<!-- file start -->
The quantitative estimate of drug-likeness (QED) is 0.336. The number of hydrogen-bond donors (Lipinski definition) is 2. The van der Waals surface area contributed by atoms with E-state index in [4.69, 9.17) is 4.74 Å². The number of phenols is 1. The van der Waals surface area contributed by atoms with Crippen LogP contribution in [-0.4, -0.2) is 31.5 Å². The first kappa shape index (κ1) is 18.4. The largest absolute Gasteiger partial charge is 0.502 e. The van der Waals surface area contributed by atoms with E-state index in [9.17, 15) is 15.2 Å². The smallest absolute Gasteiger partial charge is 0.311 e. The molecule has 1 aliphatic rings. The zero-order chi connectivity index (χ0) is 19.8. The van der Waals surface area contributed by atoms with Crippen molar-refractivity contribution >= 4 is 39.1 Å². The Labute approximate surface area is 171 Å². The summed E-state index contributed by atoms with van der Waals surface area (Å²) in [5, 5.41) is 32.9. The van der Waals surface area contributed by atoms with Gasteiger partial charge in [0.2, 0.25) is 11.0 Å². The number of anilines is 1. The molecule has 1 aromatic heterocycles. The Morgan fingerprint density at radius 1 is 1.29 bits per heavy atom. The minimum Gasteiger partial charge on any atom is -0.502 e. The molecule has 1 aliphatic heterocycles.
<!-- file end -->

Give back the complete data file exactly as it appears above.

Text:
The quantitative estimate of drug-likeness (QED) is 0.336. The number of hydrogen-bond donors (Lipinski definition) is 2. The van der Waals surface area contributed by atoms with E-state index in [4.69, 9.17) is 4.74 Å². The number of phenols is 1. The van der Waals surface area contributed by atoms with Crippen LogP contribution in [-0.4, -0.2) is 31.5 Å². The first kappa shape index (κ1) is 18.4. The largest absolute Gasteiger partial charge is 0.502 e. The van der Waals surface area contributed by atoms with E-state index in [9.17, 15) is 15.2 Å². The smallest absolute Gasteiger partial charge is 0.311 e. The molecule has 1 aliphatic rings. The zero-order chi connectivity index (χ0) is 19.8. The van der Waals surface area contributed by atoms with Crippen molar-refractivity contribution >= 4 is 39.1 Å². The Labute approximate surface area is 171 Å². The summed E-state index contributed by atoms with van der Waals surface area (Å²) in [5, 5.41) is 32.9. The van der Waals surface area contributed by atoms with Gasteiger partial charge in [0.2, 0.25) is 11.0 Å². The number of anilines is 1. The molecule has 1 aromatic heterocycles. The Morgan fingerprint density at radius 1 is 1.29 bits per heavy atom. The minimum Gasteiger partial charge on any atom is -0.502 e. The molecule has 1 aliphatic heterocycles.